James Elisha BROWN

BROWN, James Elisha, Q.C., B.A.

Personal Data

Party
Liberal
Constituency
Brant (Ontario)
Birth Date
May 12, 1913
Deceased Date
January 26, 1974
Website
http://en.wikipedia.org/wiki/James_Elisha_Brown
PARLINFO
http://www.parl.gc.ca/parlinfo/Files/Parliamentarian.aspx?Item=f74a603a-7515-4332-82a0-29a7a41643db&Language=E&Section=ALL
Profession
lawyer

Parliamentary Career

August 10, 1953 - April 12, 1957
LIB
  Brantford (Ontario)
June 18, 1962 - February 6, 1963
LIB
  Brantford (Ontario)
April 8, 1963 - September 8, 1965
LIB
  Brantford (Ontario)
November 8, 1965 - April 23, 1968
LIB
  Brantford (Ontario)
June 25, 1968 - September 1, 1972
LIB
  Brant (Ontario)

Most Recent Speeches (Page 2 of 38)


October 15, 1970

Mr. Brown:

Construction of these dams, the scenic highway and adjoining parkland would not cost too much money, nowhere near as much as has been spent on the upper Grand River. The lower Grand River needs development no matter what the Kitchener-biased Grand River Conservation Authority may say about this matter, or may have done up to the present time. The hon. member is not in his seat at the moment. Also, we are witnessing tremendous industrial development taking place at Nanticoke, which makes it imperative that the federal and provincial authorities arrange to purchase all the available recreational land so that it can be saved for future and present generations.

The project I am talking about is a conservational and recreational matter. It is a project of great importance to all persons living in the Brant-Haldimand, Norfolk-Hamilton-Wentworth area. It is a project that will be utilized in the days to come.

Topic:   SPEECH FROM THE THRONE
Subtopic:   CONTINUATION OF DEBATE ON ADDRESS IN REPLY
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October 15, 1970

Mr. Brown:

I am glad, Mr. Speaker, that the hon. member for Hami ton-Wentworth (Mr. Gibson) has cheered, because it is a project that will be utilized in the future by the inhabitants of the Golden Horseshoe of Ontario lying only a stone's throw away, where people have to tow their boats hundreds of miles up north when they could simply be putting them on the Grand, that magnificent, scenic waterway which flows past and through my constituency and near Norfolk and other neighbouring areas of great importance. Millions of dollars have been spent by the federal government on the development of the Trent and Rideau waterways, yet since Confederation hardly a cent has been spent on the Grand. This is where the majority of the people live. I admit, Mr. Speaker, that I have not been a very good Member of Parliament, otherwise this and past governments would have done something about the matter.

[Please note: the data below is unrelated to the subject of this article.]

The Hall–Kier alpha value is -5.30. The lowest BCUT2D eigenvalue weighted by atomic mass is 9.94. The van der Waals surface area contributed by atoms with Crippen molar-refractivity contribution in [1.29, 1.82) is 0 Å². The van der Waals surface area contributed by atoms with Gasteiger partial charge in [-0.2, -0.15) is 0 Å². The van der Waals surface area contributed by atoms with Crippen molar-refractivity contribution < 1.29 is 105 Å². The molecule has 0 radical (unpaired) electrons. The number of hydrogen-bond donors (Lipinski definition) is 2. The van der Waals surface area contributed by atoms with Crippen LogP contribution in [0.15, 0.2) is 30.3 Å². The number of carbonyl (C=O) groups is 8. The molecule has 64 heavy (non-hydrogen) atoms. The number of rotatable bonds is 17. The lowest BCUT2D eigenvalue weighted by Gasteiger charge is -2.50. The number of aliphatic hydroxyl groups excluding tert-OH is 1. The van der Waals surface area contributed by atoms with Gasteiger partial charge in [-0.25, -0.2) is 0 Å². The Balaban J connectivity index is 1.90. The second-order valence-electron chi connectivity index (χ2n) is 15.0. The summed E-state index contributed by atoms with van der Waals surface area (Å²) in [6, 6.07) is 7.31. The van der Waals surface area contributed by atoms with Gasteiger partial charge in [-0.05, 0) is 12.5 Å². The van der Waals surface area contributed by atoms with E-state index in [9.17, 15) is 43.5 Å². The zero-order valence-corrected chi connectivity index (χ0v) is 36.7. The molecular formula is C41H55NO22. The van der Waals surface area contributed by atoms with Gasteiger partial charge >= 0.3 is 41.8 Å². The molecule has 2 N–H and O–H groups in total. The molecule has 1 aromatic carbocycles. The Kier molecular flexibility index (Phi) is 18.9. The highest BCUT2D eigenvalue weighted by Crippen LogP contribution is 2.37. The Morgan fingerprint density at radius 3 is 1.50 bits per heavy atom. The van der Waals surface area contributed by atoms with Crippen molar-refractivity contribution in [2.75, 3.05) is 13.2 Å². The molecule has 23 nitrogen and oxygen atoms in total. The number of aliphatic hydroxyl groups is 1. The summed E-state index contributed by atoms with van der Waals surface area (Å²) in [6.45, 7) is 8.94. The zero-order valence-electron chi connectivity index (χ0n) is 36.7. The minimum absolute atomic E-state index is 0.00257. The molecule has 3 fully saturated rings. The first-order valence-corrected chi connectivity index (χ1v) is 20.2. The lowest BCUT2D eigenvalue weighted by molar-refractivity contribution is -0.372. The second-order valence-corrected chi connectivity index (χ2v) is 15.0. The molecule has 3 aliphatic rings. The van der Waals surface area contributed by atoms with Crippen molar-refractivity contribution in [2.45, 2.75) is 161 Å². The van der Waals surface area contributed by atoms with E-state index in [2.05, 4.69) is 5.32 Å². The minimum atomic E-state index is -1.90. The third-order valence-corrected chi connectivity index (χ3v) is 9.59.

I now come to my second point. Unfortunately, in my constituency for the past year and a half there has been heavy unemployment. I do not like this at all. 1 do not

October 15, 1970

think anyone would like the situation that exists in an area where there is heavy unemployment. I am not crying; I am simply stating a tact that is well known. The unemployment which exists in my area cannot be tolerated very much longer. As a matter ot tact, it is one of the worst pockets of unemployment in Canada. How can the economy of Brant and the surrounding area be stimulated? It can be stimulated by granting to the area the facilities it deserves, needs and can exploit-the most extensive and beautiful recreational facilities that can be found in North America and the reconstruction and redevelopment of navigability for pleasure craft on the Grand River.

When this is done, Mr. Speaker, you can count on it that we will have all the industrial growth we can handle in my important area. This will help bring about full employment. Also, the revenue from tourism resulting from these improvements will in itself greatly stimulate the economy of my district. This whole area in the past has been loyal to Canada. Long ago it was loyal to the Imperial Crown of the United Kingdom. Today it is loyal to the Liberal tradition in Parliament through its representatives. I say, let the Liberal tradition in Parliament show its loyalty to the area which I represent, as well as to its neighbouring and adjoining counties which I love.